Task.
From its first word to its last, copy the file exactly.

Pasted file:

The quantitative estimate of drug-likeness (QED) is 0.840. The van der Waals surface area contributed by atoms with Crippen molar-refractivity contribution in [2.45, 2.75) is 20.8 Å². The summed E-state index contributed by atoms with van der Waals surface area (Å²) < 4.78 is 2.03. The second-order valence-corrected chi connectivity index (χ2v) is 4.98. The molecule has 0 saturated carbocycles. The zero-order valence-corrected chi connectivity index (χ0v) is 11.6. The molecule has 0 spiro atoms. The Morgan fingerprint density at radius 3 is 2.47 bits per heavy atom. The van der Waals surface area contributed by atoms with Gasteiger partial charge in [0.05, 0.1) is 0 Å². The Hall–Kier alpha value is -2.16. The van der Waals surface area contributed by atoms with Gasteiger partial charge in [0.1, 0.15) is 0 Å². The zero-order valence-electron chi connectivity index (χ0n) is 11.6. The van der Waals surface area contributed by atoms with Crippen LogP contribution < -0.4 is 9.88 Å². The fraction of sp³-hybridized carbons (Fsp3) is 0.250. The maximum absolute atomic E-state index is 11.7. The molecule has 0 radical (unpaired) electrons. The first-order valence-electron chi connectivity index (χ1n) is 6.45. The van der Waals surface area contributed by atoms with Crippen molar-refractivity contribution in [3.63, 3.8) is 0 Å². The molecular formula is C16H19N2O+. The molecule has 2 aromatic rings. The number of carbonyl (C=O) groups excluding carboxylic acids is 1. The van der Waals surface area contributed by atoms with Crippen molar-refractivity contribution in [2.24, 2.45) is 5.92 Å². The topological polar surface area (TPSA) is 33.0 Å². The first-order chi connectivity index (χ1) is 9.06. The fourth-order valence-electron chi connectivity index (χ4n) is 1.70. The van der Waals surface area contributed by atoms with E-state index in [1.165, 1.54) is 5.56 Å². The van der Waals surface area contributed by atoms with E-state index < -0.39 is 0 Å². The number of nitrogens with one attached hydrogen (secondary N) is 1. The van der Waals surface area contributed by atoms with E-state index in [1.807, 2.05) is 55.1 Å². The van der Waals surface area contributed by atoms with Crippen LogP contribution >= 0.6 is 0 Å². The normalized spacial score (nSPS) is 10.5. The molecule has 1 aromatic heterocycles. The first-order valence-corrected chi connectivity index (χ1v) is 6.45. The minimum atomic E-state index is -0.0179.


The quantitative estimate of drug-likeness (QED) is 0.840. The van der Waals surface area contributed by atoms with Crippen molar-refractivity contribution in [2.45, 2.75) is 20.8 Å². The summed E-state index contributed by atoms with van der Waals surface area (Å²) < 4.78 is 2.03. The second-order valence-corrected chi connectivity index (χ2v) is 4.98. The molecule has 0 saturated carbocycles. The zero-order valence-corrected chi connectivity index (χ0v) is 11.6. The molecule has 0 spiro atoms. The Morgan fingerprint density at radius 3 is 2.47 bits per heavy atom. The van der Waals surface area contributed by atoms with Gasteiger partial charge in [0.05, 0.1) is 0 Å². The Hall–Kier alpha value is -2.16. The van der Waals surface area contributed by atoms with Gasteiger partial charge in [0.1, 0.15) is 0 Å². The zero-order valence-electron chi connectivity index (χ0n) is 11.6. The van der Waals surface area contributed by atoms with Crippen LogP contribution < -0.4 is 9.88 Å². The fraction of sp³-hybridized carbons (Fsp3) is 0.250. The maximum absolute atomic E-state index is 11.7. The molecule has 0 radical (unpaired) electrons. The first-order valence-electron chi connectivity index (χ1n) is 6.45. The van der Waals surface area contributed by atoms with Crippen molar-refractivity contribution in [3.63, 3.8) is 0 Å². The molecular formula is C16H19N2O+. The molecule has 2 aromatic rings. The number of carbonyl (C=O) groups excluding carboxylic acids is 1. The van der Waals surface area contributed by atoms with Crippen molar-refractivity contribution in [2.24, 2.45) is 5.92 Å². The topological polar surface area (TPSA) is 33.0 Å². The first-order chi connectivity index (χ1) is 9.06. The fourth-order valence-electron chi connectivity index (χ4n) is 1.70. The van der Waals surface area contributed by atoms with E-state index in [1.165, 1.54) is 5.56 Å². The van der Waals surface area contributed by atoms with E-state index < -0.39 is 0 Å². The number of nitrogens with one attached hydrogen (secondary N) is 1. The van der Waals surface area contributed by atoms with E-state index in [1.807, 2.05) is 55.1 Å². The van der Waals surface area contributed by atoms with Crippen LogP contribution >= 0.6 is 0 Å². The normalized spacial score (nSPS) is 10.5. The molecule has 1 aromatic heterocycles. The first-order valence-corrected chi connectivity index (χ1v) is 6.45. The minimum atomic E-state index is -0.0179.